image By Brenna Findley, Candidate for Attorney General of Iowa

Iowa’s liberal Attorney General Tom Miller has refused to take a stand for Iowans against the unabashed power grab of federal government in the recent health care overhaul. The government takeover of healthcare was signed into law on a Tuesday, and within 7 minutes 13 State Attorneys General filed suit to block enforcement of its provisions. Nebraska and South Dakota’s Attorneys General took a stand to protect their citizens, but ours refused. He penned an opinion piece in Politico, a Washington, DC-based political newspaper, to try to justify his lack of action.

As your Attorney General I would pursue litigation to protect you from the unconstitutional federal mandate forcing individuals purchase health insurance. This mandate will force Iowans to buy health insurance—or risk being penalized under the tax code by the IRS, even if they can’t afford the level of coverage mandated by the federal government. A penalty tax is no way to ‘help’ people who cannot afford insurance, particularly with so many Iowans who are out of work, underemployed or concerned about the future of their job or small business.

The Constitution does not give Congress unlimited power. The federal government is claiming that it has the authority to force Iowans to buy health insurance under its power to regulate interstate commerce. However if a person decides not to buy health insurance they are, by definition not engaging in commerce and therefore are not subject to the federal mandate. As Iowa’s Attorney General I would take a stand for Iowans against this abuse of power by joining 14 other Attorneys General from other states to challenge this unconstitutional law in court.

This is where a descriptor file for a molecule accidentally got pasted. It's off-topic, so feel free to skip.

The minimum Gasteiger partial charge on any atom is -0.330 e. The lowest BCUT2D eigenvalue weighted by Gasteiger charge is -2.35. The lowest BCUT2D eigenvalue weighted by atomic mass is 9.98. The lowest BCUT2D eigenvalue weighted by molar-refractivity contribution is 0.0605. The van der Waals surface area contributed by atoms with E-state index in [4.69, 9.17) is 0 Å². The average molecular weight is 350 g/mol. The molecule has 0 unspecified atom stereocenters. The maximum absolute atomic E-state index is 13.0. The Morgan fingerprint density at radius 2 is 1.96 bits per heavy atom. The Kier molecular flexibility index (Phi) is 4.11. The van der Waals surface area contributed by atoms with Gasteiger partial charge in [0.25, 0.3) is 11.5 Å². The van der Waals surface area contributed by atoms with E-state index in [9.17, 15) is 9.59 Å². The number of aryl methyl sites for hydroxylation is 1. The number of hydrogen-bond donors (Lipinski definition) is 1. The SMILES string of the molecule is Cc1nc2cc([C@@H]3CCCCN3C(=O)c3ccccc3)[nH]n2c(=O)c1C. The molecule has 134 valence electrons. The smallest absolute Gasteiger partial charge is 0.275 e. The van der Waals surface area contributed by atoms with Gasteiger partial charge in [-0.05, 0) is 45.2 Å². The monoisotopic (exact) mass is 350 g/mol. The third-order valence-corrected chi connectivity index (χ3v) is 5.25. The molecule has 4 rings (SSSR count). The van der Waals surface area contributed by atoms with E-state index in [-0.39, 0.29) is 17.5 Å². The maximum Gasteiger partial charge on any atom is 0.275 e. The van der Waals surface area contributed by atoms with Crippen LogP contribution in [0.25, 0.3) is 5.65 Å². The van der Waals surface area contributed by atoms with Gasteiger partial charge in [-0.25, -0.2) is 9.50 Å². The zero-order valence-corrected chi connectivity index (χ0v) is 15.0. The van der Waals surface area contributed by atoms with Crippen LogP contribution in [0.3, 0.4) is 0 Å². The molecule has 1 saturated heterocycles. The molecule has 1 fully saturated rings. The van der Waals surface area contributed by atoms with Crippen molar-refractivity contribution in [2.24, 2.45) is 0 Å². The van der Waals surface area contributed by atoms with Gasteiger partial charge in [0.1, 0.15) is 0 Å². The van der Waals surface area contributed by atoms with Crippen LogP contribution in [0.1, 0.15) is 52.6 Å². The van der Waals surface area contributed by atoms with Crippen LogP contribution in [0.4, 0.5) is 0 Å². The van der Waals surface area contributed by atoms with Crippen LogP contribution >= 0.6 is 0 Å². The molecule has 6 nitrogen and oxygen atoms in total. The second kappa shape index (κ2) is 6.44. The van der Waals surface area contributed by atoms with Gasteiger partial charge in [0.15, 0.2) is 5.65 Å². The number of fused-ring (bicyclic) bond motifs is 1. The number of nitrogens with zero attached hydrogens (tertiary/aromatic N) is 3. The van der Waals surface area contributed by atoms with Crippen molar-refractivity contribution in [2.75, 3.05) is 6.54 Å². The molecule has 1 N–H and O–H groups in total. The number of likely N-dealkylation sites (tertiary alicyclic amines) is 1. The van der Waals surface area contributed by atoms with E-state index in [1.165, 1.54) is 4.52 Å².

Our current Attorney General claims that Congress forcing you to buy a certain kind of health insurance is no different than our state law which requires licensed drivers to carry proof of car insurance. There are several fatal flaws with his argument. First of all, there is a fundamental constitutional difference between the inherent police powers of a state and the enumerated powers of the federal government. Our country was founded on the principle that the federal government is limited to the enumerated powers granted to it by the Constitution and that Congress does not have unlimited power. Second, car insurance coverage required by state law covers damage to other people’s cars and property (liability coverage). It doesn’t mandate that we insure against damage to ourselves. State law gives us the freedom to decide whether we want to buy full coverage insurance for our cars. Congress mandated “full coverage” health insurance for everyone. Third, car insurance requirements are for a voluntary activity, driving a car on public roads. The health insurance mandate imposes a mandate on a condition of life itself—our very existence as human being. Finally, driving on public roads is a public behavior. Your health is a private matter and the federal government shouldn’t be able to force you to buy their mandated coverage.

As your Attorney General I will fight for you, and work to protect you from intrusive, unconstitutional government mandates. Right now, elites in our national government are trying to fundamentally distort the relationship of ‘We the people’ to our federal government. The Constitution says that ‘We the people’ control government, not the other way around. As your Attorney General I will bring the power back to the people, where it belongs.

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